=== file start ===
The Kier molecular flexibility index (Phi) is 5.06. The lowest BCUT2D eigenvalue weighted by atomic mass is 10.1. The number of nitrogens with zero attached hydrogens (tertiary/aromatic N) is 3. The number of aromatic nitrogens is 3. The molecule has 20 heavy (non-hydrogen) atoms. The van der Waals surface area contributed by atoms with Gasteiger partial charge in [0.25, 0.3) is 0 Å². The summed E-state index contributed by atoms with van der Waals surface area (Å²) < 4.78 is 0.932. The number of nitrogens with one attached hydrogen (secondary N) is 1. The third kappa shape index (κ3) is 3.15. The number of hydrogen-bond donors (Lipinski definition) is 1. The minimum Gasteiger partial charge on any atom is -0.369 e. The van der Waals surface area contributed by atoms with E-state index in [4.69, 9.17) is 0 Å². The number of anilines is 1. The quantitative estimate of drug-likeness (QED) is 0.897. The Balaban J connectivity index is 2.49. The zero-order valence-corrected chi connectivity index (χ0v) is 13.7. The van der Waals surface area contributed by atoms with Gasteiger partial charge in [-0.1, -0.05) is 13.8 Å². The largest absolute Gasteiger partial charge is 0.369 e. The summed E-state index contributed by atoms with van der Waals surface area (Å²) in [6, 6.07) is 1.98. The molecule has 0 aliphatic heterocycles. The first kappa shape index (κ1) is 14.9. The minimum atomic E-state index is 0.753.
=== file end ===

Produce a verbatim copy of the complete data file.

The Kier molecular flexibility index (Phi) is 5.06. The lowest BCUT2D eigenvalue weighted by atomic mass is 10.1. The number of nitrogens with zero attached hydrogens (tertiary/aromatic N) is 3. The number of aromatic nitrogens is 3. The molecule has 20 heavy (non-hydrogen) atoms. The van der Waals surface area contributed by atoms with Gasteiger partial charge in [0.25, 0.3) is 0 Å². The summed E-state index contributed by atoms with van der Waals surface area (Å²) < 4.78 is 0.932. The number of nitrogens with one attached hydrogen (secondary N) is 1. The third kappa shape index (κ3) is 3.15. The number of hydrogen-bond donors (Lipinski definition) is 1. The minimum Gasteiger partial charge on any atom is -0.369 e. The van der Waals surface area contributed by atoms with E-state index in [4.69, 9.17) is 0 Å². The number of anilines is 1. The quantitative estimate of drug-likeness (QED) is 0.897. The Balaban J connectivity index is 2.49. The zero-order valence-corrected chi connectivity index (χ0v) is 13.7. The van der Waals surface area contributed by atoms with Gasteiger partial charge in [-0.1, -0.05) is 13.8 Å². The largest absolute Gasteiger partial charge is 0.369 e. The summed E-state index contributed by atoms with van der Waals surface area (Å²) in [6, 6.07) is 1.98. The molecule has 0 aliphatic heterocycles. The first kappa shape index (κ1) is 14.9. The minimum atomic E-state index is 0.753.